Study Finds Ignoring Sexual and Gender Diversity Among Teens May Create Barriers to Essential Support

Researchers are concerned that school surveys and medical intake forms don’t allow LGBTQ+ teens to accurately express their gender identity and sexual orientation.

Fact-Checked
Hand raised Against Beige Background with rainbow shadow
Teens who identify outside the sexual and gender binaries of gay or straight and male or female need to be counted and accounted for in school surveys and doctor's offices.Patricia Boyce/Getty Images

Demographic surveys given to teenagers at schools and intake forms handed out at doctors’ offices don’t offer options that match the ways many adolescents now define their gender identity and sexual orientation, according to new research published on March 21 in the journal Pediatrics.

As a result, the study authors say, teens who may benefit from specialized mental health support may not be getting screened for these services.

The study, conducted by scientists at the University of Minnesota, included more than 60 percent of students in Minnesota public schools in grades 8, 9, and 11 — almost 100,000 teens in all. The researchers found that 9.4 percent identified as lesbian, gay, bisexual, queer (any orientation besides heterosexual and cisgender), or pansexual (attracted to all genders).

The researchers discovered that 1.4 percent of students identified as transgender, genderqueer (identities outside the strict female/male gender binary), or genderfluid (gender identities that may change over time), with almost half of those identifying as nonbinary (an expansive term that can mean identifying as both male and female, neither, or somewhere in between). Another 2.1 percent said they were unsure of their gender identity.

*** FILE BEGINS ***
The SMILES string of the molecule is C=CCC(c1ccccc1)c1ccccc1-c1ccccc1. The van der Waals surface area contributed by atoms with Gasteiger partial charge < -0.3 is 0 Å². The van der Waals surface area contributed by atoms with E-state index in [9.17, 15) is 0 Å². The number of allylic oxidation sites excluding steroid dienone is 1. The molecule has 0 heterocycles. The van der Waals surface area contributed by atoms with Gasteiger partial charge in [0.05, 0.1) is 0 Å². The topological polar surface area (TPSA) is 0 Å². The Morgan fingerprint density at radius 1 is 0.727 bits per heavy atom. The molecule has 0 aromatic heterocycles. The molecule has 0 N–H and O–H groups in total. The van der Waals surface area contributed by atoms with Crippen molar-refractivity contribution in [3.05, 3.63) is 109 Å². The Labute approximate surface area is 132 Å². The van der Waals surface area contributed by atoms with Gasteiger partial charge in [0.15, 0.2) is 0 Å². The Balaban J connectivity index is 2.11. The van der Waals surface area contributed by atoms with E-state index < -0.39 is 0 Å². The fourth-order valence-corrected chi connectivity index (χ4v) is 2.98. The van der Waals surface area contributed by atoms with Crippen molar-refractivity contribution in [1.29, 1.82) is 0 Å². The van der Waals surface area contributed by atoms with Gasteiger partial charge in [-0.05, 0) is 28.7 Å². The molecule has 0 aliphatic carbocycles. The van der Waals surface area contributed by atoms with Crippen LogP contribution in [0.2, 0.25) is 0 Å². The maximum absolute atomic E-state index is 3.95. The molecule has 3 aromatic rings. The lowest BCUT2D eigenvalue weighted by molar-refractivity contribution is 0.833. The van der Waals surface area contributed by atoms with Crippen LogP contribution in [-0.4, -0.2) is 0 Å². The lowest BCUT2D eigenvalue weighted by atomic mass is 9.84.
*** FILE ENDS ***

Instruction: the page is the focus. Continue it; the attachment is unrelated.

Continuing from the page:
Previous research from the?Centers for Disease Control and Prevention (CDC)?found that 11.2 percent of high schoolers nationwide identified as gay, lesbian, or bisexual in 2019, the most recent year for which data is available. The CDC did not gather information about gender identity beyond male and female.

By comparison, 5.6 percent of American adults identified as lesbian, gay, bisexual, or transgender in 2021, according to?Gallup.

Mental Health Concerns Vary by Gender Identity and Sexual Orientation

The Minnesota researchers discovered that when teens were allowed to be specific about their gender identity and sexual orientation, significant differences in mental health concerns came to light.

For instance, pansexual teens had the highest rates of depressive symptoms among?adolescents with other sexual orientations, as did nonbinary and transmasculine students who identified their sex as female, compared with students of other genders.

Gay and lesbian teens reported higher levels of emotional distress and bias-based bullying than pansexuals. Nonbinary, genderqueer, and genderfluid students reported the most sexual orientation-based bullying, while trans male students reported the most gender-based bullying.

Clinicians are missing a vital opportunity to screen these individuals for mental health issues and provide affirmation and necessary specialized support, according to the lead study author,?Amy L. Gower, PhD, a research associate in the department of pediatrics at the University of Minnesota.

School questionnaires and medical-intake forms that offer choices beyond male or female could make a difference.